Scottish National Dictionary (1700–)
GALTI, GOLTI, n. Also gulti(e), goltie, †ga(u)lt, gott. For vocalised forms, see Gaut. [′gɑlt(i), ′gɔlt(i), ′golti, ′gʊlti]
1. A pig, esp. a castrated boar (Rxb. 1825 Jam., galt; Sh. 1866 Edm. Gl., galti, 1914 Angus Gl., gulti, 1932 J. M. E. Saxby Trad. Lore 196, gultie), “used only of young pigs and gelded older [male] pigs” (Ork. 1929 Marw., golt(ie); Ork.1 1943, galt; Ork.5 (golt), Cai. 1953), “now comm. only as a nickname (occas. tabu-name, sea-term) or a pet-name for a pig, fatted pig” (Sh. 1908 Jak. (1928), galti, golt(i); Sh. 1953).
Cai. 1795 Stat. Acc.1 VII. 525:
Teind geese, meat swine, and mill gault. Ork. 1893 Saga-Bk. Viking Club II. 41:
We've twa gude gaults into the stye And many a gude ane rinning thereby. Ork. 1922 J. Firth Reminisc. 157:
Twa grey golts lying in a stye, The mair they get the mair they cry. (A pair of millstones.)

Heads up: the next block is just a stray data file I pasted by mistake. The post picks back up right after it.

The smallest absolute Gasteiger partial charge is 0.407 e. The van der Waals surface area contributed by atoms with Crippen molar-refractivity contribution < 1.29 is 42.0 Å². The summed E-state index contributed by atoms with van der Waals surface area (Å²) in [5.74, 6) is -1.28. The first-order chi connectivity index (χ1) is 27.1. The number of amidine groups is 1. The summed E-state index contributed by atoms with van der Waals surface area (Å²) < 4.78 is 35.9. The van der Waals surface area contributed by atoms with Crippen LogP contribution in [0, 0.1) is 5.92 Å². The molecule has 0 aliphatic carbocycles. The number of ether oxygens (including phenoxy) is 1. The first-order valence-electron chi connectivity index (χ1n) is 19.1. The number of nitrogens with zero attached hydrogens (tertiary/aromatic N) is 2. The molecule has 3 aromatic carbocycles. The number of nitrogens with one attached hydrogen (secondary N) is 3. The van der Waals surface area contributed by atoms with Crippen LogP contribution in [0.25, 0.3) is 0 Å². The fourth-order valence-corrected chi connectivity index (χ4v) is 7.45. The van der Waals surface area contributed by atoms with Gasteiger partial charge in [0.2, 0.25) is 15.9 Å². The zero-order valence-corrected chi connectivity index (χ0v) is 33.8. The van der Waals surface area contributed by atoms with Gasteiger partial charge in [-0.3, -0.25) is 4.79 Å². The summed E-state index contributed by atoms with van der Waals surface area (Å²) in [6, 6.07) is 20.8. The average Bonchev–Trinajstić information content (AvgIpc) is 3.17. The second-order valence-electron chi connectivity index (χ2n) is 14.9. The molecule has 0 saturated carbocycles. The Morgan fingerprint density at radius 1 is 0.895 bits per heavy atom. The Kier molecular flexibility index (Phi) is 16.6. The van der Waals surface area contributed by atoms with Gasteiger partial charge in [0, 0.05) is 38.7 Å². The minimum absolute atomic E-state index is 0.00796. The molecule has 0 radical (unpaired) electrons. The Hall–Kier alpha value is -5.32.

2. Used also in Sh. and Ork. in place-names for a rocky point or skerry (Jak. and Marw.). Hence applied to any rock or stone on land of a rounded bulky shape.
Ork. c.1912 J. Omond Orkney 80 Years Ago 21:
When ploughing began, they [horses] were as wild as hares, and as my informant said, “fled around like birds, and many a big golt of a stane flang the man and ploo aboot.”
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"Galti n.". Dictionary of the Scots Language. 2004. Scottish Language Dictionaries Ltd. Accessed 18 Jan 2018 <http://www.dsl.ac.uk/entry/snd/galti>
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